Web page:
Best Defense

‘No Easy Day’: Bad precedent being set?

I’ve been reading No Easy Day, which I find a well-done but fairly typical tale by a Navy SEAL who by luck and hard work happened to be in on the bin Laden kill. What worries me is all the talk of pre-publication review by the Pentagon. I know CIA does that sort of thing, ...

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I’ve been reading No Easy Day, which I find a well-done but fairly typical tale by a Navy SEAL who by luck and hard work happened to be in on the bin Laden kill.

What worries me is all the talk of pre-publication review by the Pentagon. I know CIA does that sort of thing, but I don’t remember the military doing it much. I read all the books by guys like Hugh Shelton, Tommy R. Franks, and David Crist, and I don’t recall much talk of the Defense Department getting to peek at the books first. I mean, I doubt that Eisenhower submitted Crusade in Europe to some lawyer at the Pentagon before it went to press.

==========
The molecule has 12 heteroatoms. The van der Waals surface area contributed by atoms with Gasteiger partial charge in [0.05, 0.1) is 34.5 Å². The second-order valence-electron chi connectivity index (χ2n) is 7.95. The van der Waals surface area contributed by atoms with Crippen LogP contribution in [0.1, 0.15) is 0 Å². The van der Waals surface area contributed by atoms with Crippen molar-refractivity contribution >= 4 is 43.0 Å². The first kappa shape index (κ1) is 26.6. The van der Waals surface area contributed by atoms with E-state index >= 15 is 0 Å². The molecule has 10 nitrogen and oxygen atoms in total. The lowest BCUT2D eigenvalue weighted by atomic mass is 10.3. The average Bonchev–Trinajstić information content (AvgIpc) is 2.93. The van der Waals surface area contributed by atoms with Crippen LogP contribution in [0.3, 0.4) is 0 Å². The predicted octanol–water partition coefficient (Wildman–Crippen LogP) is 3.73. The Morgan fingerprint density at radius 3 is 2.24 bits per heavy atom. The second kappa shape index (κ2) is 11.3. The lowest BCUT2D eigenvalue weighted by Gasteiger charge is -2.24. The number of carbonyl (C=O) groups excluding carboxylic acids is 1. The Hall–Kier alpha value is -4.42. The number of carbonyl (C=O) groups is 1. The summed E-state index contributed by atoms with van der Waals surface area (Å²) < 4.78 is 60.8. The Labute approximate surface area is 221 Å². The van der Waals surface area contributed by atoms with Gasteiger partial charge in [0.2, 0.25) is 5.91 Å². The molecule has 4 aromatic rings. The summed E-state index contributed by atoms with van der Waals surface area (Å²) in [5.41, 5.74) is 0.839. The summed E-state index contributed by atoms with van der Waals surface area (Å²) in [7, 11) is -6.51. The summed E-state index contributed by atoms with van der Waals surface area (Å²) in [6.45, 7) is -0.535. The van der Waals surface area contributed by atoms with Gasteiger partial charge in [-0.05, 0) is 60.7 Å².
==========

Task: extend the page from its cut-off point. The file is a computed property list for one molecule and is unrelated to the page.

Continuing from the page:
So I think it would be a bad thing if people came to expect some sort of right of the military to review memoirs. I suspect that a lot of the criticism of the book is being provoked not by legal concerns but by anger among SEALs and the like that the author violated the cultural code of the Special Ops community and blabbed. 

Necessary disclosure: My books are published by Penguin Press, which is under the same corporate umbrella as Dutton, which published No Easy Day.

Thomas E. Ricks covered the U.S. military from 1991 to 2008 for the Wall Street Journal and then the Washington Post. He can be reached at ricksblogcomment@gmail.com. Twitter: @tomricks1

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